Nokia: GPS will be in every phone

Nokia N95 Once, phones with MP3 players and cameras included were considered high end. Today, such devices have become ubiquitous.

Nokia N95

Once, phones with MP3 players and cameras included were considered high end. Today, such devices have become ubiquitous. Now, Nokia believes GPS functionality will soon follow the same path.

The world's biggest phone manufacturer has already started including GPS receivers into a handful of devices, including the N95, a self-styled multimedia computer and the Nokia 6110 Navigator . It's a trend that we're likely to see more of in the coming months, the Finnish mobile maker has revealed.

David Watkins, Multimedia Sales Director Nokia APAC, told ZDNet Australia that GPS will work its way from niche product to mainstream functionality and will one day be considered as ubiquitous as the cameraphone is today.

"We have product introductions as [a type functionality] scales across. GPS is not just for technology leaders or people juggling their life, it's really for anyone," he said. "It's a trend you will be seeing more of." The next wave of GPS-enabled Nokia phones are expected to be announced this September.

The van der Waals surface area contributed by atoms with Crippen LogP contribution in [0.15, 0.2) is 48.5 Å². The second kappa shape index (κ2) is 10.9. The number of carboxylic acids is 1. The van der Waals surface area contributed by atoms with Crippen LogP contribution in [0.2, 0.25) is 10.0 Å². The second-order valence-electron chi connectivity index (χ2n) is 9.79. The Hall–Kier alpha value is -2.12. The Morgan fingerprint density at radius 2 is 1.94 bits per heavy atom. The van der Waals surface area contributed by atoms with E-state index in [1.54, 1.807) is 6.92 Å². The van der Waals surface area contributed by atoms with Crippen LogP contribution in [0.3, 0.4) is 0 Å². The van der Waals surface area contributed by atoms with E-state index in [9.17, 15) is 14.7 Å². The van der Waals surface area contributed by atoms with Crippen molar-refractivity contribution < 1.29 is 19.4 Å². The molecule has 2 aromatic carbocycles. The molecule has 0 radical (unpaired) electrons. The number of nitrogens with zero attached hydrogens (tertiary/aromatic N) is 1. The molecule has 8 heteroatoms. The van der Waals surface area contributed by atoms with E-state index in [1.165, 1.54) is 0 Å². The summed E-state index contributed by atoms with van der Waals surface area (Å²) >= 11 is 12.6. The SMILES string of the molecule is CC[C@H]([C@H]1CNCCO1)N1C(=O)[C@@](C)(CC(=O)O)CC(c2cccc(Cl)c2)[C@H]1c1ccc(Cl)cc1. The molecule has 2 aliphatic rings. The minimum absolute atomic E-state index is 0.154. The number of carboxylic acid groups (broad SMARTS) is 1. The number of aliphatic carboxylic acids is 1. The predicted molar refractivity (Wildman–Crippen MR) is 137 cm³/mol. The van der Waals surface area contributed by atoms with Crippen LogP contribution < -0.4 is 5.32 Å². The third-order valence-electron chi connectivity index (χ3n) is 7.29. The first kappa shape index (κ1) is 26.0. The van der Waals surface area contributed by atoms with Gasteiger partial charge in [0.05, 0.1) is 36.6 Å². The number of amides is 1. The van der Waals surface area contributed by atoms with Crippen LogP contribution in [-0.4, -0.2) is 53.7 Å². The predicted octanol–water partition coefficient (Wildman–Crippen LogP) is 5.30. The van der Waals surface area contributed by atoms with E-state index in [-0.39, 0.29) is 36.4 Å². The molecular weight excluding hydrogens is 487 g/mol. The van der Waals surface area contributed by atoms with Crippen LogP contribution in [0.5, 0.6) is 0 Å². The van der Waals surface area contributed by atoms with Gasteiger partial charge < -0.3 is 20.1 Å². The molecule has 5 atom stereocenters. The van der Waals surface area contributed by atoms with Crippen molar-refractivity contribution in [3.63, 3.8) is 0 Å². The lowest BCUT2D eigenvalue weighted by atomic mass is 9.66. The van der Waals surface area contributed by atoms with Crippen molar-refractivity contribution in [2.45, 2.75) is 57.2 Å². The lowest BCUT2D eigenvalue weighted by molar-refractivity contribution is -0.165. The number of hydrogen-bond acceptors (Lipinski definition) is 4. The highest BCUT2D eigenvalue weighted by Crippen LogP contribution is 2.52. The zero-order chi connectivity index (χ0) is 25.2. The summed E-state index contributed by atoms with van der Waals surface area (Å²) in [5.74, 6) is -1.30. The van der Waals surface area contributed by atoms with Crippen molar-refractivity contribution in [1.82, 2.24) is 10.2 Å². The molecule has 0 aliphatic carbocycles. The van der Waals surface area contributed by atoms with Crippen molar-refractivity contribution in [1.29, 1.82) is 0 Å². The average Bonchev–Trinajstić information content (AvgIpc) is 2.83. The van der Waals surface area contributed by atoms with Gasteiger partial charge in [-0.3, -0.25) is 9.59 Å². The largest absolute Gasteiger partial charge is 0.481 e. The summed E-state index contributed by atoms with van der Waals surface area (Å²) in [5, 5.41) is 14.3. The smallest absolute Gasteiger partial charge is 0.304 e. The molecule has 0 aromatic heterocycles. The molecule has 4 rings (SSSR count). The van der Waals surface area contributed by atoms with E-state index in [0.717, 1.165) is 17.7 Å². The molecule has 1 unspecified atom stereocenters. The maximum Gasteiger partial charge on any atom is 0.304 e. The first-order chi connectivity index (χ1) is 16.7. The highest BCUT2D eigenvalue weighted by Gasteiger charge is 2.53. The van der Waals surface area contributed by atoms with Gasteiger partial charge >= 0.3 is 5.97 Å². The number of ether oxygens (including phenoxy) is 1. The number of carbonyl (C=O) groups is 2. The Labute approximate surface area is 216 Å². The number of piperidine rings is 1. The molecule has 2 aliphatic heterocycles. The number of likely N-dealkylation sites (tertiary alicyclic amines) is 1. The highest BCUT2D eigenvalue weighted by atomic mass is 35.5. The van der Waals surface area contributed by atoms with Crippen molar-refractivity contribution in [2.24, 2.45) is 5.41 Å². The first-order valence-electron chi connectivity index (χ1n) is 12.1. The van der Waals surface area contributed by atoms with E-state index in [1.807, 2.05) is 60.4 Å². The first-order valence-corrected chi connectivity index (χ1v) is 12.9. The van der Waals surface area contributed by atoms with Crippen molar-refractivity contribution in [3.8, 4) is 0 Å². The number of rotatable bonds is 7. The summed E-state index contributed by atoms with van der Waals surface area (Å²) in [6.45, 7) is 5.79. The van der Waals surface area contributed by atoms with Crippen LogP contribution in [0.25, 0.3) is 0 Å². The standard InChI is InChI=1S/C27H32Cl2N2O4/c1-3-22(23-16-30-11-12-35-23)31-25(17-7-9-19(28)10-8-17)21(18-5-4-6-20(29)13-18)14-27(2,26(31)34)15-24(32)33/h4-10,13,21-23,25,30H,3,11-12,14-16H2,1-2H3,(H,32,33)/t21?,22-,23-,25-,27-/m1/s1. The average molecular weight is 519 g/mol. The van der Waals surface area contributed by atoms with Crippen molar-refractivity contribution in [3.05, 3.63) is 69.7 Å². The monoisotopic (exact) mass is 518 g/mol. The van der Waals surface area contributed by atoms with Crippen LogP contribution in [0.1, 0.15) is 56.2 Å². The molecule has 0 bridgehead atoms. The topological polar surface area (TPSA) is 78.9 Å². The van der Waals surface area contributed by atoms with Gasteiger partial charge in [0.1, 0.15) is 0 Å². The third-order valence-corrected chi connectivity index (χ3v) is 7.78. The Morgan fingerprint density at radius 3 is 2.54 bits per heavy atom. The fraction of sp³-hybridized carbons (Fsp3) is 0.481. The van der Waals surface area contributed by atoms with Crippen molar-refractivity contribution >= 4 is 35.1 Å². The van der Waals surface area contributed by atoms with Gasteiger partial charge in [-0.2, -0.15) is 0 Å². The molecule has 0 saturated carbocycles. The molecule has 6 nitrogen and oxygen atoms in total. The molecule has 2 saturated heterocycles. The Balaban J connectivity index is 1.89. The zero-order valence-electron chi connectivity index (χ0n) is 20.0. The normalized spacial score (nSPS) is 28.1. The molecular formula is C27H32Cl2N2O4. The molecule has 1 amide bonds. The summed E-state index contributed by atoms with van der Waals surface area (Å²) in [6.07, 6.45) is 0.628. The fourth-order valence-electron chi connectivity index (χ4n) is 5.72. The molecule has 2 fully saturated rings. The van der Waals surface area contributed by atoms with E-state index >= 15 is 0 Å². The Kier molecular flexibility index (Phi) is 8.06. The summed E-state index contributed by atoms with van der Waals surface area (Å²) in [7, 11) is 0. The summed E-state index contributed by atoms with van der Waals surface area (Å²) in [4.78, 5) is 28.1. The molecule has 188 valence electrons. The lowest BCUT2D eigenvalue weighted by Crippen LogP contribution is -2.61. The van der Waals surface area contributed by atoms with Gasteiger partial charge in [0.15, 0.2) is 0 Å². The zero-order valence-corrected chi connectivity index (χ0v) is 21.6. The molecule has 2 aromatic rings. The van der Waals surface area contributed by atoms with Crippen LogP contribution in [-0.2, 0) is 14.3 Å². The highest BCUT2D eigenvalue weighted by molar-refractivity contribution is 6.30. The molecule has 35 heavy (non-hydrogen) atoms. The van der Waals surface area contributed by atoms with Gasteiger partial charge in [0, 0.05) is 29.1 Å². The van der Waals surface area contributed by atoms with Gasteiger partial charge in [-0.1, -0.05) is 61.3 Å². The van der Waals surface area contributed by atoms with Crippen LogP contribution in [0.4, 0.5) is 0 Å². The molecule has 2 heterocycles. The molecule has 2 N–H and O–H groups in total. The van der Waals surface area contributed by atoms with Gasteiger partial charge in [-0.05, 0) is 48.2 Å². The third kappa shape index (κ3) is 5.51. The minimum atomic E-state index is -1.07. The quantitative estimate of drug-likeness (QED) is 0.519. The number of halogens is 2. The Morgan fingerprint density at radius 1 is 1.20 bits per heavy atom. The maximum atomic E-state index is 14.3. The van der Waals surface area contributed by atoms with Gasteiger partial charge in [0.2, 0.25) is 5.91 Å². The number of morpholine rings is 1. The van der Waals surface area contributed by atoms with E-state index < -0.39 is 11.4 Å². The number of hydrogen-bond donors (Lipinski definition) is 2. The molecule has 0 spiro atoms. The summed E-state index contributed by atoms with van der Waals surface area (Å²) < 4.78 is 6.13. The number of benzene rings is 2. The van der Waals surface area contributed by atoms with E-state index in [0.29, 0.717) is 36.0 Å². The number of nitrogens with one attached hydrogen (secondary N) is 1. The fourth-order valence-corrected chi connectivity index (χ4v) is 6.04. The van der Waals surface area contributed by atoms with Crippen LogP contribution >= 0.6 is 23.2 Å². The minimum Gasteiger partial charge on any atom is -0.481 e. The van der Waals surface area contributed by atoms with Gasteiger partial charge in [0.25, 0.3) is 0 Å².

Nokia is hoping that such location-based services will go beyond their traditional capacity as direction finding equipment for those making unfamiliar road journeys to "discovery" technology, where users will use their mobiles to find their nearest coffee shop or post office.

So what comes next? Presence, apparently. "It will be about 'I know where my friends are, what presence status they're in' -- so who's available for coffee in the CBD right now, like with IM presence," Watkins said.

The company has already produced sports software that blends location based information with a user's speed and other information to help runners analyse their daily jog. Watkins said with millions of developers working on the S60 -- the Nokia-owned platform that runs on top of the Symbian mobile operating system, many more applications will be produced to capitalise on location-based services.

According to analysts Frost and Sullivan, the Asia-Pacific location-based services market will be worth around US$500 million by the end of 2009, up from US$291.7 million in 2006 last year.

Nokia currently uses Navteq as its mapping supplier and the pair are considering branching out from road and street maps to include more rural offerings for bushwalkers and those exploring more remote areas.